Blagojevich Appoints Burris To Senate Seat

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Gov. Rod Blagojevich named former Illinois Attorney General Roland Burris as his choice to replace President-elect Barack Obama in the U.S. Senate. Blagojevich faces criminal charges alleging he previously tried to sell that seat.


Just about half an hour ago, Illinois Governor Rod Blagojevich made an unexpected announcement.

Governor ROD BLAGOJEVICH (Democrat, Illinois): So, I'm here today to announce that I am appointing Roland Burris as the next United States Senator from Illinois. He has had a long and distinguished career serving the people of Illinois. He will be a great United States Senator.

CONAN: The elephant in that room in Chicago, of course, is that Governor Blagojevich faces criminal charges that include allegations that he tried to sell that very appointment to the highest bidder. And Senate leaders - Democrats - have already vowed to reject anyone that Governor Blagojevich appoints. NPR Senior Washington Editor Ron Elving joins us here in studio 3A to talk about this. Ron, thanks very much for coming in.

RON ELVING: Good to be with you Neal.

CONAN: And is this as brazen a move as it appears?

ELVING: Yes, it is as brazen a move as one could imagine. Here's a governor who has been urged to resign by everyone in politics in Illinois, more or less, and who has been urged to resign by every Democratic senator in the United States Senate, bar none. He has been urged not to make this specific appointment or to make any appointment and he has been told that the Senate will not seat anyone he appoints. And he goes ahead and does it anyway.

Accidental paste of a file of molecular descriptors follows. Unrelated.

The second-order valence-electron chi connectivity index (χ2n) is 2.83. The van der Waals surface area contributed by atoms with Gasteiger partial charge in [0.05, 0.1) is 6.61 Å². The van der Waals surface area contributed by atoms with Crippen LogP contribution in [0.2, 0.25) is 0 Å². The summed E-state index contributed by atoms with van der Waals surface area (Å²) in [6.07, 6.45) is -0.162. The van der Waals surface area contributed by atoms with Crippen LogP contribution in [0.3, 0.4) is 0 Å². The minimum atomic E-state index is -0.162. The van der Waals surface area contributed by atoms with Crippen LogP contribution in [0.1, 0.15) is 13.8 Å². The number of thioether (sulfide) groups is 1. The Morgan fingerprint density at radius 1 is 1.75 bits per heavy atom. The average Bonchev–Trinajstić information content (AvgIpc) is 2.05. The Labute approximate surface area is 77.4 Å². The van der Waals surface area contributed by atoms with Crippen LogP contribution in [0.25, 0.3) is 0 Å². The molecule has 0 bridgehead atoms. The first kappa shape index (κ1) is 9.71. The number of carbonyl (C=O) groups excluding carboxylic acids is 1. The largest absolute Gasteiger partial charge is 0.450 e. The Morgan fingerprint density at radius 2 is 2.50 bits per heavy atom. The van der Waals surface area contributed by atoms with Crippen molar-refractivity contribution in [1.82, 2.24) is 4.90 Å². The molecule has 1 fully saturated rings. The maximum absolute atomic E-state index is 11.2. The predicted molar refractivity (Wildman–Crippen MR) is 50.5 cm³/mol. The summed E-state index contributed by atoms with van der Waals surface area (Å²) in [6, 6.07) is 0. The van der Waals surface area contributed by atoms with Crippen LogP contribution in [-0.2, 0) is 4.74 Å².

CONAN: And who has he named?

ELVING: He has named Roland Burris, who is a very familiar figure in Chicago politics. And by the way - full disclosure - I grew up in Chicago and attended Budlong grammar school on Foster Avenue. And this is a man everyone in Chicago knows. He was the first statewide elected African-American political figure. He was the state comptroller, going back all the way to 1979, and he held that office for twelve years. He was the state's first African-American attorney general in the early 1990s.

He's also run for a number of offices he did not win. He was denied the Democratic nomination for the senate in 1984, three times for the governorship, including most recently, when he ran against Rod Blagojevich and for mayor in 1995. So he's become something of a perennial candidate and he is now in his 70s.

CONAN: Given that pedigree though, isn't it going to be difficult for the United States Senate to sit there and say, I'm sorry, we're going to reject you?